Pregnant woman in rural areas are more likely to have their deliveries induced or by Cesarean section that, while potentially life-saving, are more expensive and risky than a normal vaginal birth, according to patients, medical professionals and researchers.
Almost a year after her second son’s birth, Courtney Cross is still repaying money she borrowed because of the smaller paychecks and larger gas bills she had from driving 60 minutes each way to a specialist in Mobile, Alabama.
“There were some days I had to reschedule because of the money factor,” said Cross, a medical technician and mother of two, who some months made the trip multiple times. “I had to make money.”
Cross is not alone. The most common reasons for the hospital closures are people and money. More and more people are moving to urban areas in pursuit of work and a better paycheck. And in most states, lower revenue from insurance and U.S. government payments are pushing these hospitals into financial stress, particularly in states that did not build out their Medicaid programs as Obamacare allowed.
“The majority of births in rural America are paid for by Medicaid, and Medicaid is not the most generous payer,” said Diane Calmus, government affairs and policy manager for the National Rural Health Association. “For most hospitals it is a money losing proposition.”
This is the main reason why Connie Trujillo shuttered her midwife practice this spring in Las Vegas, New Mexico. The local hospital had closed its maternity ward, and the closest hospital to deliver babies was at least 60 miles away. She sees more elective inductions because the patients live far away and can’t afford to go back and forth.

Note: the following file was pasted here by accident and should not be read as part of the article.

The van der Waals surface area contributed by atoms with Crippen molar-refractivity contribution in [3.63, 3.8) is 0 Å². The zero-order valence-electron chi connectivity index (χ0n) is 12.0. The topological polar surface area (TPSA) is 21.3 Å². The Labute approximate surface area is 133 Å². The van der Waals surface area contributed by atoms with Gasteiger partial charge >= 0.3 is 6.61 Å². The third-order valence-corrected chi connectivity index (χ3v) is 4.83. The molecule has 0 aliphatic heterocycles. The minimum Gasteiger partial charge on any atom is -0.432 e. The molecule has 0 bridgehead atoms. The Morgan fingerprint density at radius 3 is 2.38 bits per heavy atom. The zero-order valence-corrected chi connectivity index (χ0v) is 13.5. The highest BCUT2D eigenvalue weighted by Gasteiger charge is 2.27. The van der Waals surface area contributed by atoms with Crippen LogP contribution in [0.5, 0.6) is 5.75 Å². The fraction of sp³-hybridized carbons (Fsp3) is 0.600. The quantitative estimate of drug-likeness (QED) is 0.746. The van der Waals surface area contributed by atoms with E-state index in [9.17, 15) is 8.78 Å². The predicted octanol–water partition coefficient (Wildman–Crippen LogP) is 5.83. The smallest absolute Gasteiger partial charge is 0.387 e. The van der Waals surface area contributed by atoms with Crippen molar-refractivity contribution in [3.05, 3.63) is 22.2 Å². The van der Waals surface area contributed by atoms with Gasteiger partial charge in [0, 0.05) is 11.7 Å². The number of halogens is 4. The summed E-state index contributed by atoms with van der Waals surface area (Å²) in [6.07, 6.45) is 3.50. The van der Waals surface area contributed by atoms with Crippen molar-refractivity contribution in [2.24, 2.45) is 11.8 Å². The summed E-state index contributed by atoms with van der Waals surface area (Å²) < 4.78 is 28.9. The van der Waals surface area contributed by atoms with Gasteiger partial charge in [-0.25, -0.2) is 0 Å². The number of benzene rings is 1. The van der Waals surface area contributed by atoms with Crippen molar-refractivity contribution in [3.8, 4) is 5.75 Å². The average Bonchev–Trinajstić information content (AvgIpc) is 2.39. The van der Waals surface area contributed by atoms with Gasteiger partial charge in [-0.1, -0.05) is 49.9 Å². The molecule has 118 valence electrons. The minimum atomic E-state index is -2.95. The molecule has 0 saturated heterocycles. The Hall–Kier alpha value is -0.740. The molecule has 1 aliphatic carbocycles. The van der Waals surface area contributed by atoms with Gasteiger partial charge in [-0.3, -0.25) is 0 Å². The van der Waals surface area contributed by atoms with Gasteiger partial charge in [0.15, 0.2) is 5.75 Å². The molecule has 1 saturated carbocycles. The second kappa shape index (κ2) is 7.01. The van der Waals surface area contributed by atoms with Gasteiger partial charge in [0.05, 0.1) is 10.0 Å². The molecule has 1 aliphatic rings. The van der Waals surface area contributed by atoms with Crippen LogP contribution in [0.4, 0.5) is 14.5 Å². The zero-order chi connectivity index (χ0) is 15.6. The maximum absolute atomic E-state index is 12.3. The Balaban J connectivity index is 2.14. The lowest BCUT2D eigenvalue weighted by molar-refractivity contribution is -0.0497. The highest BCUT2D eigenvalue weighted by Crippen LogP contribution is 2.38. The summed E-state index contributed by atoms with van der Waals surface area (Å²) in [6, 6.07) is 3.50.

“Some of them just don’t have the resources,” she said. A year after shuttering, the hospital is trying to hire additional staff to reopen the ward.
MORE SCHEDULED DELIVERIES
The number of induced U.S. deliveries nationally has doubled since 1990 to about 23.3 percent, but rates are significantly higher in rural areas, where it is routinely offered to women traveling long distances, especially if the weather is bad.
Induced labor and surgery come at a high cost. Commercial insurance and Medicaid paid about 50 percent more for Cesarean than vaginal births, according to a 2013 Truven Health Analytics report. The report said Medicaid payments for maternal and newborn care for a vaginal birth was $9,131 versus $13,590 for a C-section.
In largely rural West Virginia - where the Summersville Regional Medical Center became the latest hospital to stop delivering newborns earlier this year - elected inductions for first time mothers rose to 28.7 percent in 2015 from 24.1 percent in 2011, according to data provided to Reuters by the West Virginia Perinatal Partnership, a statewide effort to improve care.
“Inductions allow the physicians to manage their case loads and timing of deliveries,” said Amy Tolliver, director of the Perinatal Partnership. “We know that inductions are happening in small hospitals that have difficulty with staffing.”
To address staffing issues at Dr Arthur’s hospital in Alabama, the facility paid temporary doctors for a year to keep the department open when one of its two maternity doctors stopped doing deliveries.
“It’s important to have access (to obstetrics),” said hospital president Benjamin Hansert, who also organized a group of doctors from Mobile about 40 minutes away to cover some of the shifts so that staff doctors would not always be on call. “Where the mother goes for care, the rest of the family will follow.”
Editing by Caroline Humer and Edward Tobin